Family Law: 23 March 2019
It is not widely known that the Family Law Act 1975 (Cth) (the Act) makes provision for a Mother to claim 'childbirth maintenance' if she and the Father of the child are not living together in the period leading up to the birth of the child.
The relevant law for child-bearing expenses is set out under section 67B of the Act, which provides that the Father of a child who is not married to the child's Mother can be liable to contribute towards:
The section also provides that in determining the contribution that should be made by the Father, the court must take into account the following matters:
Under section 4(1) of the Act, the 'childbirth maintenance period' can begin on various different dates depending on the mother's circumstances. If the Mother works in paid employment and is advised by her doctor to stop working for medical reasons related to her pregnancy; and stops work on the basis of that advice more than two months before the child is due to be born, the period begins on the day she stops working. In any other case, the period begins on the day that is two months before the child is due to be born.
There are very few reported cases dealing with childbirth maintenance, and as such there is little guidance as to how a Court is to calculate any amount payable.
Harper & Pint  FamCA 771 related to a property settlement between parties in a De Facto relationship where the Mother also sought payment of the sum of $5,000 by way of childbirth expenses. The Court found that the Mother's application for childbirth expenses was in fact more in relation to her day to day living expenses. The Court also held that the Father did not have the capacity to make a contribution towards the Mother's childbirth expenses. The Mother's application for childbirth expenses was therefore dismissed.
In MJ & JBD & Anor  FamCA 419, as with Harper & Pint, the child birth expenses were only a small component of the overall applications before the Court. The parties lived in the United Kingdom during the course of the relationship, and the child was born in the United Kingdom. The Father moved to Australia after the relationship ceased.
The mother suffered from complications arising from her pregnancy and was unable to work for the majority of the pregnancy. She sought payment from the Father of the sum of $3,432.72, which was calculated on the basis of half of her loss of income converted into Australian dollars.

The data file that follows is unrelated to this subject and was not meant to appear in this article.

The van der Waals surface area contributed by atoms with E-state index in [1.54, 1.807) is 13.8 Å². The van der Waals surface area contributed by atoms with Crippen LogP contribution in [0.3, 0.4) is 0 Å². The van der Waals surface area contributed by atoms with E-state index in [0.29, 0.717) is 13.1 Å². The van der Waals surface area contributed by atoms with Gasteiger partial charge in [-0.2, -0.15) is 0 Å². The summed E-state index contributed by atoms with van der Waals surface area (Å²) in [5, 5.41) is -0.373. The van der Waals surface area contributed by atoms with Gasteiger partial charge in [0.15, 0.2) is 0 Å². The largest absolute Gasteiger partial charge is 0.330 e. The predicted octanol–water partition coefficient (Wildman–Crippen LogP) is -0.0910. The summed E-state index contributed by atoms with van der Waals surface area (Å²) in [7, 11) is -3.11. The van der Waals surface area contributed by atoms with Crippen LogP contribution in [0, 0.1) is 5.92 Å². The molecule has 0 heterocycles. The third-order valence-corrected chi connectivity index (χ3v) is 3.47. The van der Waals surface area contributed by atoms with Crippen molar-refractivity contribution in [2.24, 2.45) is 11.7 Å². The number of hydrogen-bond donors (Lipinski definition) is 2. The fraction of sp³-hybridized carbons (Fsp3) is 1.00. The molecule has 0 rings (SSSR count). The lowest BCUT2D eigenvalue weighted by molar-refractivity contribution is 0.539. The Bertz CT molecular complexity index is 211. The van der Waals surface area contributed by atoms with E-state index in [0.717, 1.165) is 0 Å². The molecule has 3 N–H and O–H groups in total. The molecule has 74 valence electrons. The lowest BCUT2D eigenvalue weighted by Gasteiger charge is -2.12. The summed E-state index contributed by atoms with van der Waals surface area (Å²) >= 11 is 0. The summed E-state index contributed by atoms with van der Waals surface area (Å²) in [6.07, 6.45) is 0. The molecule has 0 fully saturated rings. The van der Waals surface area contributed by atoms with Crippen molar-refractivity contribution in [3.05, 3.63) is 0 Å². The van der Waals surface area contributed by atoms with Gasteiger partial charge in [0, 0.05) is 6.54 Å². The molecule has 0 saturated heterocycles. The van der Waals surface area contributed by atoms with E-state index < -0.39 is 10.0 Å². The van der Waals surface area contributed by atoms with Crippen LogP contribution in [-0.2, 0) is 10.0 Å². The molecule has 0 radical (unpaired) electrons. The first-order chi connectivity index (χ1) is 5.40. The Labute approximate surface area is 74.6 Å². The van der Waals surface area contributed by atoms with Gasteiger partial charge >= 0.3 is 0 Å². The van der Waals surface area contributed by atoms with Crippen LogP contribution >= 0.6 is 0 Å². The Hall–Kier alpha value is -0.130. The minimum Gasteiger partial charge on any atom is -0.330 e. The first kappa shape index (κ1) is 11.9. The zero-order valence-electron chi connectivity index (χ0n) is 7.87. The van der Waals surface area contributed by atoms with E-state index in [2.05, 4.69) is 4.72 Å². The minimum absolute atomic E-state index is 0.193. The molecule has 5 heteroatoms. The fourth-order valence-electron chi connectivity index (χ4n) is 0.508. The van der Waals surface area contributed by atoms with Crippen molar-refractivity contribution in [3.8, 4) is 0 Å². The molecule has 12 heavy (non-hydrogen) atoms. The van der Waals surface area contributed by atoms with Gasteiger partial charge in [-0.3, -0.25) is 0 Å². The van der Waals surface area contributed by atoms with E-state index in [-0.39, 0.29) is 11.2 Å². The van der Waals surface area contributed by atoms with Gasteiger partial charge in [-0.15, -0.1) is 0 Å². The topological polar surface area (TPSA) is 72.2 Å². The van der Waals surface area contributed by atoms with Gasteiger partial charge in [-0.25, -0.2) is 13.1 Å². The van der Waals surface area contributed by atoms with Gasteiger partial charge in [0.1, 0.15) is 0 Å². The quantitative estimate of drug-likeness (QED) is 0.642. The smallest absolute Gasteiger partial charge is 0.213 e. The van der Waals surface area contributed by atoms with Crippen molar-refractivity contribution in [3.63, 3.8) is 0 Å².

The Court took issue with the Mother's claim for loss of income for a period in excess of the childbearing period as defined in the Act. It calculated that the Mother's loss of income for that period converted into Australian dollars totalled $5,176.16. It held that the Father should be liable for half of this amount, being $2,288.
In Hampton & Temple  FamCA 681, childbirth maintenance was the sole issue for the court to determine. The Mother sought maintenance of approximately $19,000 for a period of four months, having been advised by her doctor to cease work. The sum claimed related to loss of income only, as the Mother did not claim her medical expenses.
The Father admitted paternity of the child but sought to limit his liability to two months based on his capacity to pay. The Father earned approximately $98,000 per annum and asserted that he spent the whole of that sum on his various expenses, including child support for other dependents.
The court was satisfied that the Father had a strong income earning capacity, and as such had the capacity to pay the sum of $200 per week for the four month period. The Father was therefore ordered to pay the sum of $3,200 to the Mother within 28 days.
A recent reported decision is that of Abrahams & Simm  FCCA 67. The Mother sought payment by the Father of $27,061, comprised of $15,610 relating to the childbirth maintenance period and $11,451 relating to the Mother's medical expenses. At the time of the hearing, the Father had already paid the sum of $2,200, and sought to limit any further payment by him to $7000.
The Court found that a number of the medical expenses claimed by the Mother did not fall within the meaning of "reasonable medical expenses€, including private health insurance premiums paid by her over a period longer than the childbirth maintenance period, a birthing partner and a settling swing for the baby. The Court also found that the Father should not have to contribute to the whole amount of the Mother's costs and expenses, but rather should only contribute to half.
The Court ordered the Father to pay to the Mother the sum of $14,000, comprised of $7,000 for the childbirth maintenance period and $7,000 reasonable medical expenses, within 30 days.
With Kim Southey, Barrister